After numerous visits to him, he referred me to see a gastroenterologist. The gastroenterologist thought that this was due to the reason that I was under a lot of stress, the fact that food intolerances get worse when you are stressed, and the bleeding would eventually stop.

Then I got referred to see a dietician. I got given a whole lot of food that I should avoid. I’ve noticed that previously my bleeding would be on and off, but this time, it was there consistently, every day, with a severe pain on the right side of the stomach.

I had to see my GP again, I cried at his office, saying I was worried I could have bowel cancer. He reassured that this was nothing serious. Another week went by and I had to see the GP again, tears were pouring down my face as I told him that I thought something was not right with me.

I got asked to see the gastroenterologist again, she in fact laughed at me and said that people with my ethnic background, my age and being a female had a very low chance of it. She said she would put me on an elective list for a colonoscopy and that there was no reason to worry.

Meanwhile, my bleeding continued, my stomach pain persisted, and my bowel habits kept getting erratic. I kept thinking, three people can’t be wrong, that I must just put this aside. The stomach pain was back again, and I went to see the GP again. This was now becoming a weekly habit. The GP thought it

would be good to refer me to see a psychologist. I enquired about a scan or a colonoscopy and he said it was not necessary, that being on the elective list was good enough.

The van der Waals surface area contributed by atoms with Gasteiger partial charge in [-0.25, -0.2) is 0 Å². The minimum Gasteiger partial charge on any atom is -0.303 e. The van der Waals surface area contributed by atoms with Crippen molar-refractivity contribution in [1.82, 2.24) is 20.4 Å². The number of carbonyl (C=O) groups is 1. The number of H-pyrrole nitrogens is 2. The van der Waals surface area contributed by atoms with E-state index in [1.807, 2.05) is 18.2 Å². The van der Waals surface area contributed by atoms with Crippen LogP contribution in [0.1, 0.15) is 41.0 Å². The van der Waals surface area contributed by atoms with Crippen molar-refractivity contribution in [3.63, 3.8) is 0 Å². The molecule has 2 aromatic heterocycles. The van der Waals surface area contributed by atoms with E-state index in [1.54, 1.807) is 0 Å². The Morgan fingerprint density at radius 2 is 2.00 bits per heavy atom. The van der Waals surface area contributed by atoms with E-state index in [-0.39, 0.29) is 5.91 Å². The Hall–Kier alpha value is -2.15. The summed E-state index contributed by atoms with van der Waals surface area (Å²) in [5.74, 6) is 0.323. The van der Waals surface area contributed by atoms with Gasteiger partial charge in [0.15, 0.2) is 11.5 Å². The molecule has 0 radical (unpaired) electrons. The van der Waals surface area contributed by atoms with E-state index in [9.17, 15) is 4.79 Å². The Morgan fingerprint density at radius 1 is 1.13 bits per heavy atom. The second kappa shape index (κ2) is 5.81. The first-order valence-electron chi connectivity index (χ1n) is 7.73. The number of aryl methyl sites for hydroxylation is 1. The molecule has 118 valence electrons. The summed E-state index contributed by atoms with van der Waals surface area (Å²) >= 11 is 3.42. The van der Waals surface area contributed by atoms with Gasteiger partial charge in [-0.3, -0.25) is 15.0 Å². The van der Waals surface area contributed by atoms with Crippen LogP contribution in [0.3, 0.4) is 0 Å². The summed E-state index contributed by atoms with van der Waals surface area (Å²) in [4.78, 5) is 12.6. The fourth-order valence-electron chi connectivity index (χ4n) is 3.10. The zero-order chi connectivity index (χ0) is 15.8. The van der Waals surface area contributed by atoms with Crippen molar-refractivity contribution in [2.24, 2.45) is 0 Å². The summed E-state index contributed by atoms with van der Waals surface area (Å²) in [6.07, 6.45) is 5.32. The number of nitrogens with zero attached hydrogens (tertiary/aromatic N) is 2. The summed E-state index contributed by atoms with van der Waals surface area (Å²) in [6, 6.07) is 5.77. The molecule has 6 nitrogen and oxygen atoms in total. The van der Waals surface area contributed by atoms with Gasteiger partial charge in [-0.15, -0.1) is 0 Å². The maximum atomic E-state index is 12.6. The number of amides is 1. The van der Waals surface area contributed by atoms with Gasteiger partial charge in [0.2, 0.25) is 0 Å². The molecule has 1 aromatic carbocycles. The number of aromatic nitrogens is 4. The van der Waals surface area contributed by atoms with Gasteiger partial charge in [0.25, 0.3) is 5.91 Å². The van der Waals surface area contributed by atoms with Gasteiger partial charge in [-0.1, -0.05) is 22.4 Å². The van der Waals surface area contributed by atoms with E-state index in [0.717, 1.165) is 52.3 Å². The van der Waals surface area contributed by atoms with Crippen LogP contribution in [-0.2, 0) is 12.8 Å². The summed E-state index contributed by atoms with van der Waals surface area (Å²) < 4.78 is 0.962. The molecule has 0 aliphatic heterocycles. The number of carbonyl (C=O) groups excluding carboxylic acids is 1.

There were some nights that my heart was beating very fast and I would feel dizzy. Certain days I felt tired beyond comprehension. My husband thought that was not right, so we decided to consult our previous GP, who since moving to a different suburb, we hadn’t seen. He was concerned about my condition and got me to do a blood test.

The blood test showed that I had severe anaemia. He referred me to a colorectal surgeon and asked me to see him as soon as possible. Even he did not suspect that I could have had bowel cancer.

It nearly took 12 months for the medical professionals to diagnose that in fact I had bowel cancer. The surgeon and the second GP were very apologetic. When I got diagnosed, it was at the last stretches of Stage 3, with three lymph nodes being affected.

The surgery took almost 30cms off my large bowel and I was lucky I didn’t need a colostomy. First day after the surgery, a nurse took me walking to the toilet and it felt like I was learning to walk all over again. That night after the surgery, was the lowest I had ever been in my life. My bowels were out of control.